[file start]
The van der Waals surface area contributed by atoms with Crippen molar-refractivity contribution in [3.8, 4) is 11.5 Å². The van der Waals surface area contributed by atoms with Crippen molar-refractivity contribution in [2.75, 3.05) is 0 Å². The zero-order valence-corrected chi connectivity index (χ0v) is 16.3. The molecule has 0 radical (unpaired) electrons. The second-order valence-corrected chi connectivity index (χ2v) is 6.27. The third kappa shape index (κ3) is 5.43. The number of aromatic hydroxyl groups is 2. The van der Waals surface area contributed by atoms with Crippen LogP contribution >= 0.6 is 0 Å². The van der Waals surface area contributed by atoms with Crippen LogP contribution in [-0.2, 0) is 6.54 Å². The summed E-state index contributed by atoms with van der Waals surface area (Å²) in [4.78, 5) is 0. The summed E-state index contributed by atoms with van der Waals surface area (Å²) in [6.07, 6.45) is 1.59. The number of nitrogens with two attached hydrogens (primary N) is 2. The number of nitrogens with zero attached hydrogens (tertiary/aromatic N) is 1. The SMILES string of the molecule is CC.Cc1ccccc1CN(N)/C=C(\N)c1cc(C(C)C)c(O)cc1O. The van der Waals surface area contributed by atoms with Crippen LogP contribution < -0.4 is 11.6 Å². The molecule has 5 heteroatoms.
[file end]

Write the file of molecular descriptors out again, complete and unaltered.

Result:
The van der Waals surface area contributed by atoms with Crippen molar-refractivity contribution in [3.8, 4) is 11.5 Å². The van der Waals surface area contributed by atoms with Crippen molar-refractivity contribution in [2.75, 3.05) is 0 Å². The zero-order valence-corrected chi connectivity index (χ0v) is 16.3. The molecule has 0 radical (unpaired) electrons. The second-order valence-corrected chi connectivity index (χ2v) is 6.27. The third kappa shape index (κ3) is 5.43. The number of aromatic hydroxyl groups is 2. The van der Waals surface area contributed by atoms with Crippen LogP contribution >= 0.6 is 0 Å². The van der Waals surface area contributed by atoms with Crippen LogP contribution in [-0.2, 0) is 6.54 Å². The summed E-state index contributed by atoms with van der Waals surface area (Å²) in [4.78, 5) is 0. The summed E-state index contributed by atoms with van der Waals surface area (Å²) in [6.07, 6.45) is 1.59. The number of nitrogens with two attached hydrogens (primary N) is 2. The number of nitrogens with zero attached hydrogens (tertiary/aromatic N) is 1. The SMILES string of the molecule is CC.Cc1ccccc1CN(N)/C=C(\N)c1cc(C(C)C)c(O)cc1O. The van der Waals surface area contributed by atoms with Crippen LogP contribution < -0.4 is 11.6 Å². The molecule has 5 heteroatoms.